Deep Roots is
Five Years Old!!!
to everyone who has joined us on
our journey so far!
We truly appreciate your
support and patronage
June Beetle (Phyllophaga crinita)
The question often asked recently has been, "How can I get rid of the raccoons that have been tearing up my lawn?" Answer? Get rid of the grubs living under the grass that they are trying to feed on. The grubs are the larvae of the June Beetle more commonly known as the June Bug, which is a pest both in its larval and its adult form. There are many types of June Beetle and they are found all over the American continent.
June Beetle larva live in the soil and feed on the roots of turf and lawns. They are the cause of patchy brown spots and areas of die-back in lawns. Larva also feed on the roots of weeds, flowers and vegetables. To add insult to injury raccoons, skunks and opossums love to eat these grubs and will rip up your lawn to get at them.
In spring the larva emerge from the soil as adult beetles. The adult June Beetle is common to our area is about one inch long and has an iridescent green or copper body. If you have had lots of June Bug larvae living in your soil you will have lots of these large beetles flying at night looking for mates.
The female beetles lay their eggs in the soil. A new generation of larvae hatch in about a month and they feed through the summer. As soil conditions get drier and when winter arrives the larva dig deeper into the soil. As temperatures rise in the spring they move closer to the surface where they pupate and emerge as adults, starting the cycle all over again.
To get rid of them quickly and save your lawn we suggest sprinkling Sevin insecticide granules over your lawn before watering. For a long term organic treatment we recommend Beneficial Nematodes.
Control Fleas, Grubs, Beetles, Termites and Other Subterranean Pests with Beneficial Nematodes!
Beneficial Nematodes are live microscopic organisms (non-segmented round worms) that occur naturally in soil throughout the world. They are parasitic to insect pests that typically have a developing (larval or pupal) stage of life in the soil; however, they have been known to also parasitize above ground stages of adults, nymphs and larvae.
HOW DO NEMATODES WORK?
After application, the nematodes immediately get to work. Upon finding a pest, they can enter it through various body openings or directly through the body wall. Once inside, it is not the nematode that actually kills the pest, but the toxic bacteria inside the nematodes gut that is the real weapon – symbiotic bacteria, that when released inside and insect, kill it within 24 - 48 hours by causing blood poisoning.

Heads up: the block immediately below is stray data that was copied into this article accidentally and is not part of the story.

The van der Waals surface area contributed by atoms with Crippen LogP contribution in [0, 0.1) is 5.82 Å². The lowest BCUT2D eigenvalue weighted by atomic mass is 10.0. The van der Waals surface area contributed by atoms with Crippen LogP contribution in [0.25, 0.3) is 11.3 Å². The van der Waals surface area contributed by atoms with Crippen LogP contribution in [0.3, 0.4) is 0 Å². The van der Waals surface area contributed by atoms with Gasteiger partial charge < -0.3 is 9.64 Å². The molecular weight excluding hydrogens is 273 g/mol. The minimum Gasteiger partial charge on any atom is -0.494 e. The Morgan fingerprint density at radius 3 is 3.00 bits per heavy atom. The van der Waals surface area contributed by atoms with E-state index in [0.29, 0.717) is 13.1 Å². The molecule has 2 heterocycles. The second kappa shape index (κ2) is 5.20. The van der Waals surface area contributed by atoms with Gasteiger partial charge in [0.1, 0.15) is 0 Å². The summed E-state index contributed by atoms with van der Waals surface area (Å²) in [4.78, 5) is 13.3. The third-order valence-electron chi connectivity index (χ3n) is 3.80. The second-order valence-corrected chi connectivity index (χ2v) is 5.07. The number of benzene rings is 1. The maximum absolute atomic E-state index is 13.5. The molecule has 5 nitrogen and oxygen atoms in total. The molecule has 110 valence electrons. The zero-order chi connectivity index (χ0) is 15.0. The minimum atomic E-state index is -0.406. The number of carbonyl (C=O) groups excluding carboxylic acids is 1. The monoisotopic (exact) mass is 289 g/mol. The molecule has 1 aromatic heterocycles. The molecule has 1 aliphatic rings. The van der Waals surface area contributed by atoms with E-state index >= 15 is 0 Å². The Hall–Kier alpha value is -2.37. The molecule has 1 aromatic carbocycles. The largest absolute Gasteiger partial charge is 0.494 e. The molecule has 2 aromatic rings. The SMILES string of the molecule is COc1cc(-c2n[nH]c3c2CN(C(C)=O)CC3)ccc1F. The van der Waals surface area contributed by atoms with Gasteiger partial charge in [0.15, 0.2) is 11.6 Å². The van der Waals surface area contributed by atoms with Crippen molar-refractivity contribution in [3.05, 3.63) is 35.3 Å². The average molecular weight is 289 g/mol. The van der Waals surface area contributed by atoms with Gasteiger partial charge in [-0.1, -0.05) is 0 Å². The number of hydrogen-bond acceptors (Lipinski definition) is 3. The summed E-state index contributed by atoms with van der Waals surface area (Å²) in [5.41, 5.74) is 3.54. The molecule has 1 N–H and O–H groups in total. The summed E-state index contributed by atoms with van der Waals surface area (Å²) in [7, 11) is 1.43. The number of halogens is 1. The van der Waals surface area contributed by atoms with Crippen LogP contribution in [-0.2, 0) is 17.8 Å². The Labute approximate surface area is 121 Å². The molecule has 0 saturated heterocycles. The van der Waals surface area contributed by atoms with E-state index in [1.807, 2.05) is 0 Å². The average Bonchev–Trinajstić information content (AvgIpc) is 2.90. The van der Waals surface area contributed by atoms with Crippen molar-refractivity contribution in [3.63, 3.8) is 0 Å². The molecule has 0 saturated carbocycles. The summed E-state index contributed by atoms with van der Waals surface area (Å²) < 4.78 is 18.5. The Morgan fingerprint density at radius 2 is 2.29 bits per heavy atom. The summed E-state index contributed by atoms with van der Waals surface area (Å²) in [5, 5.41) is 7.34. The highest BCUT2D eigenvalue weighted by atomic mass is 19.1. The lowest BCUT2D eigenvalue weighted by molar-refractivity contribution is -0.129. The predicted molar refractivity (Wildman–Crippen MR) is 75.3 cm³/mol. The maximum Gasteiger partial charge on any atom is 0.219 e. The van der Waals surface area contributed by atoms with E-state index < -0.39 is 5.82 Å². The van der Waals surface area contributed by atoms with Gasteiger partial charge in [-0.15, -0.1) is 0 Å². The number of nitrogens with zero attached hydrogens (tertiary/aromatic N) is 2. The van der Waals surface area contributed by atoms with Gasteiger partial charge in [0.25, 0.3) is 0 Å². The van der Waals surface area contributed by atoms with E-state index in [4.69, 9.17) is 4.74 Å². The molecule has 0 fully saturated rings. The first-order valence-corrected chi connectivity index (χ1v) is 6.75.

Beneficial Nematodes release the bacteria in order to create food and a hospitable environment for their own reproduction. As the food resources within the dead pest become scarce, the nematodes exit and immediately begin searching for a new host. As long as there is a suitable host, they will continue to survive and parasitize.
HOW ARE BENEFICIAL NEMATODES APPLIED?
Since nematodes are alive and sensitive to light, apply them early in the morning or at dusk. If necessary, they can be stored in a refrigerator for up to 2 weeks.
It's easy to apply nematodes. Before applying, make sure the soil is moist. Simply mix nematodes with water and apply using a watering can, hose end sprayer, backpack or pump sprayer or through irrigation or misting systems. Lightly water again after application.
WHEN AND HOW OFTEN SHOULD NEMATODES BE APPLIED?
Use beneficial nematodes whenever larvae or grubs are present, during the spring, summer and fall months. As pest larvae feed on plant roots beneath the soil surface, severe damage can be done before you realize you have a pest dilemma. If adult insects are present, their eggs, nymphs, larvae and pupae will soon be developing.
For Treatment: Apply beneficial nematodes every 2 weeks until pest infestation subsides.
For Prevention: Apply at least 2-3 times per year in the spring, summer and fall.
Nematodes will keep up to 20 months in the fridge.
WHEN WILL I SEE RESULTS?
Nematodes are considered to be one of the most lethal parasites known to kill plant pests. Depending upon the pest(s) you are treating and the method of application, it can take from 2-30 days for you to see results.
It is important to remember that nematodes disintegrate pests from the inside out. You will not see dead insect bodies as you would with a chemical knockdown. Instead you will notice fewer and fewer of the pest(s) over time. Like all insects and organisms, some nematodes will survive the winter in a dormant state; however, we recommend re-applying on an annual basis to ensure that your pests do not get out of control again.